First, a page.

Shabaka and the Ancestors and the return to form of Impulse! Records

Impluse! is probably my favorite jazz record label of all time.

For the most part, my love for this label is an affection for a time capsule — the period from 1961 through 1976 when the label, led by Bob Thiele, was home to a singular cast of “astral traveling” musicians. The “House that Trane Built” featured, in no particular order (except the first): John Coltrane, Pharoah Sanders, Ahmad Jamal, Alice Coltrane, Archie Shepp, Charles Mingus, Sonny Rollins, Keith Jarrett, Archie Shepp, Gil Evans, Oliver Nelson and on and on.

Artists on Impulse! got freedom to swing for the fences sonically and spiritually. The productions were deep, clear and rich. The sound was typically avant-garde yet rooted in jazz traditions (see Coltrane’s era-straddling collaborations with Ellington and Johnny Hartman). If you look at record collections, a sign of good taste is often a lot of distinctive orange and black spines (often in a swath).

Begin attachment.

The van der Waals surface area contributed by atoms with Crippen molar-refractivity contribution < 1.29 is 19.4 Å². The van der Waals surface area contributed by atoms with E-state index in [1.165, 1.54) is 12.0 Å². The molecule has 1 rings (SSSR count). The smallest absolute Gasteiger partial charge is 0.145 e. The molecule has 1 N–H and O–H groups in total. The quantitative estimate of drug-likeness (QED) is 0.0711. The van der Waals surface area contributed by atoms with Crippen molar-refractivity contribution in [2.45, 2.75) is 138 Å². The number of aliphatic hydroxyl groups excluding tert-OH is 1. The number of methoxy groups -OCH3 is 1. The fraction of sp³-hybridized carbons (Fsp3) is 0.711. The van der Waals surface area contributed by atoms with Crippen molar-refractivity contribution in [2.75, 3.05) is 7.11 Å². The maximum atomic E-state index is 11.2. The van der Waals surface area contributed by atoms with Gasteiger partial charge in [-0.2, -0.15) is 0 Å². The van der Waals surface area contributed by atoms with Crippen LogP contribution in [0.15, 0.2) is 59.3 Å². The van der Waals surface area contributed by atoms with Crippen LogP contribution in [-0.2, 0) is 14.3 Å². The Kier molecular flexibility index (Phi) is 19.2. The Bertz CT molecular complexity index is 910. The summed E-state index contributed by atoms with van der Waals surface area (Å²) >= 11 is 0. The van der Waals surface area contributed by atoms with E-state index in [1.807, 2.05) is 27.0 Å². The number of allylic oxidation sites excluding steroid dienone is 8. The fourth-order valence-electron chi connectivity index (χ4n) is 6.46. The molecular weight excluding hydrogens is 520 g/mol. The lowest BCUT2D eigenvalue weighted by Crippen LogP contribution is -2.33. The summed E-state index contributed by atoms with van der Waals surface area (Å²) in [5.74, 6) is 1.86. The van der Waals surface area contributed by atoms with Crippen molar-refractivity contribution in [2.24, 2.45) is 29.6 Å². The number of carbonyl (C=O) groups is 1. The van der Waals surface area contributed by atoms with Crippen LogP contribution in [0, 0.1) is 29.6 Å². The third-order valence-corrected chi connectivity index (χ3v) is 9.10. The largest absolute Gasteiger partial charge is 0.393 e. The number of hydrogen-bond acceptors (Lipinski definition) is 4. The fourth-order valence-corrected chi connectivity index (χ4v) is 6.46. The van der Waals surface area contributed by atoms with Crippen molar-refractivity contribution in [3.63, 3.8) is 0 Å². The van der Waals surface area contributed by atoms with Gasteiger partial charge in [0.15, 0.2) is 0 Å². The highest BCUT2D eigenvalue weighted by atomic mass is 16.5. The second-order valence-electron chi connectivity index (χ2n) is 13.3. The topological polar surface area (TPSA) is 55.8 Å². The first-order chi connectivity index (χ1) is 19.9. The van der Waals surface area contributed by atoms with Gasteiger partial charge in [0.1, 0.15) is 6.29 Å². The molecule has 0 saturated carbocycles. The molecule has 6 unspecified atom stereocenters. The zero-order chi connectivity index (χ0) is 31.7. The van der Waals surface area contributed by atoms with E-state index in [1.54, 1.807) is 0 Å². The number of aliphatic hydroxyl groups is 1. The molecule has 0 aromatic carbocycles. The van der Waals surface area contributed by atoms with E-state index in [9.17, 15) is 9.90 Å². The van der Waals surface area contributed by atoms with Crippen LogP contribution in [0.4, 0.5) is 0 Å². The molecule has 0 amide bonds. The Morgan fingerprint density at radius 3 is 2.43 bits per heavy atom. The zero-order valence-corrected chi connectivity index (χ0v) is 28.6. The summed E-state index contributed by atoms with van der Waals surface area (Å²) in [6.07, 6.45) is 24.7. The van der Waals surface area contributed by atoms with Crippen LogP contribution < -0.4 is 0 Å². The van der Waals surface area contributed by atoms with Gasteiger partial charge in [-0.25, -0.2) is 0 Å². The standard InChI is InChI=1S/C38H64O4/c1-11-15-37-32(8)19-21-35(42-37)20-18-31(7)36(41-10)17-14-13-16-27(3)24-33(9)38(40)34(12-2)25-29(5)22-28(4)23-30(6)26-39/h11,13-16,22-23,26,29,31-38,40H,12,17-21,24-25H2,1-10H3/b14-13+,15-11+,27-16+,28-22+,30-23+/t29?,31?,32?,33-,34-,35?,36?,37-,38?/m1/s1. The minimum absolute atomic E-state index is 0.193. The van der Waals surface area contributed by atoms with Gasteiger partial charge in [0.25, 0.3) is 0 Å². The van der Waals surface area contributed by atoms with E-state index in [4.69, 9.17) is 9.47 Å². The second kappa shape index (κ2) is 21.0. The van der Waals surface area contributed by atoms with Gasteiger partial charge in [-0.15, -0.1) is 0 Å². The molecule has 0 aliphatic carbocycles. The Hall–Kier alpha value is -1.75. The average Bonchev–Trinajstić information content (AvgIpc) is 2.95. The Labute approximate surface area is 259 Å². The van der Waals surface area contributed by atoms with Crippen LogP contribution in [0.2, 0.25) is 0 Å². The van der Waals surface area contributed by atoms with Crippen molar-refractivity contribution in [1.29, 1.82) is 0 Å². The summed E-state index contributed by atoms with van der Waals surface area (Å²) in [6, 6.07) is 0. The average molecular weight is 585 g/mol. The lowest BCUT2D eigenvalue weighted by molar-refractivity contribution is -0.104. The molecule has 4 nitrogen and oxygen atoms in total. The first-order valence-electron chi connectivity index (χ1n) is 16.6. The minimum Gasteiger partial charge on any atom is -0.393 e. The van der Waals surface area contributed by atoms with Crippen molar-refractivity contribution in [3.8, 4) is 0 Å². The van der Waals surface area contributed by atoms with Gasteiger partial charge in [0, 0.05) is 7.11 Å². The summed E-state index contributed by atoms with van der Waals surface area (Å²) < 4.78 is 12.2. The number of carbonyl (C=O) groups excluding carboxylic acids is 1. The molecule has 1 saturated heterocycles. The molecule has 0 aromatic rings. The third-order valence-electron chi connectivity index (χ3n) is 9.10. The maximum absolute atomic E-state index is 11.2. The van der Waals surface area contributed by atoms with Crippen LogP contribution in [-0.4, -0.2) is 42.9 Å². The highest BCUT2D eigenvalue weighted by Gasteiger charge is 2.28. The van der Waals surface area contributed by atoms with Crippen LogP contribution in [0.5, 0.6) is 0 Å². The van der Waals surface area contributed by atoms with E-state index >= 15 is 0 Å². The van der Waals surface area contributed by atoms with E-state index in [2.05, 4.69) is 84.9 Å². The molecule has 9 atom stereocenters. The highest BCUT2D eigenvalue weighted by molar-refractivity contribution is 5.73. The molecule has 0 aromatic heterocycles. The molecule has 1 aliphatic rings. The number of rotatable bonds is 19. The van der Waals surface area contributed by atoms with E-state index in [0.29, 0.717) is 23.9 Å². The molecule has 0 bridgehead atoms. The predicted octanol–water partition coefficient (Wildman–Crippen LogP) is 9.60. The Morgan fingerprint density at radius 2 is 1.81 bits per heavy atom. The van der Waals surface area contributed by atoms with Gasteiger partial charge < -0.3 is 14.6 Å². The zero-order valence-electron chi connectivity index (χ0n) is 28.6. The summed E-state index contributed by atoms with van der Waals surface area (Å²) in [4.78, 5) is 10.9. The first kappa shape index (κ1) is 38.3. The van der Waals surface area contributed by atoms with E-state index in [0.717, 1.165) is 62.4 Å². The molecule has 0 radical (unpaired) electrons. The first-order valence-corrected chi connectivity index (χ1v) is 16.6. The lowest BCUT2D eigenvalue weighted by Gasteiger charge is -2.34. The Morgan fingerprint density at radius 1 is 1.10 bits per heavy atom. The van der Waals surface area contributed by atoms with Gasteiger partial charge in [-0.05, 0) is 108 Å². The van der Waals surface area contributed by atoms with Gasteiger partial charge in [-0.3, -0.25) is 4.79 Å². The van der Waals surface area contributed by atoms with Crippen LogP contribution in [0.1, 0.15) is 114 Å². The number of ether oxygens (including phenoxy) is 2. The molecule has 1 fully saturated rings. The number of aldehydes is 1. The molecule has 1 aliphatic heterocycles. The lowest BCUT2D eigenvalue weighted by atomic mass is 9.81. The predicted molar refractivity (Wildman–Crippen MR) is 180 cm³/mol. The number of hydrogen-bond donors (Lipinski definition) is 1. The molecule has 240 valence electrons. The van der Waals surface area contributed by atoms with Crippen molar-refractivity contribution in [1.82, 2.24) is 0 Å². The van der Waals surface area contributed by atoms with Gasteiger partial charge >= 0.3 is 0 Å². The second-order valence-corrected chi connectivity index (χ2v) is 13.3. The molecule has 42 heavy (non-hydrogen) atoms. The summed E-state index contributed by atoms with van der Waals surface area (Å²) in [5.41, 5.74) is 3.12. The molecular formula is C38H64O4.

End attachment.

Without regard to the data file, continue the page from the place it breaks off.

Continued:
I first came across Shabaka Hutchings’ music through the release of his group The Comet is Coming and their album Trust in the Lifeforce of the Deep Mystery. I loved it and was thrilled to add a contemporary record with the orange and black spine next to my modest collection of old school Impulses! (grouped together).

We Are Sent Here by History by Shabaka and the Ancestors makes my heart beat faster. To me, the Ancestors octet not only evokes the “House that Trane Built,” it extends it. This record has many of the hallmarks of amazing jazz on Impulse! The bass (Ariel Zamonsky) strikes my ear first. It’s distinct, forward in the mix and as wicked as the best dub from Jamaica. Shabaka’s saxophone and clarinet are simultaneously driving and mysterious. The Fender Rhodes (Nduduzo Makhatini) adds heat to the cool piano (Thandi Ntuli). The spoken and chanted poetry scattered over the album remind me of the greatest Impulse! record (A Love Supreme).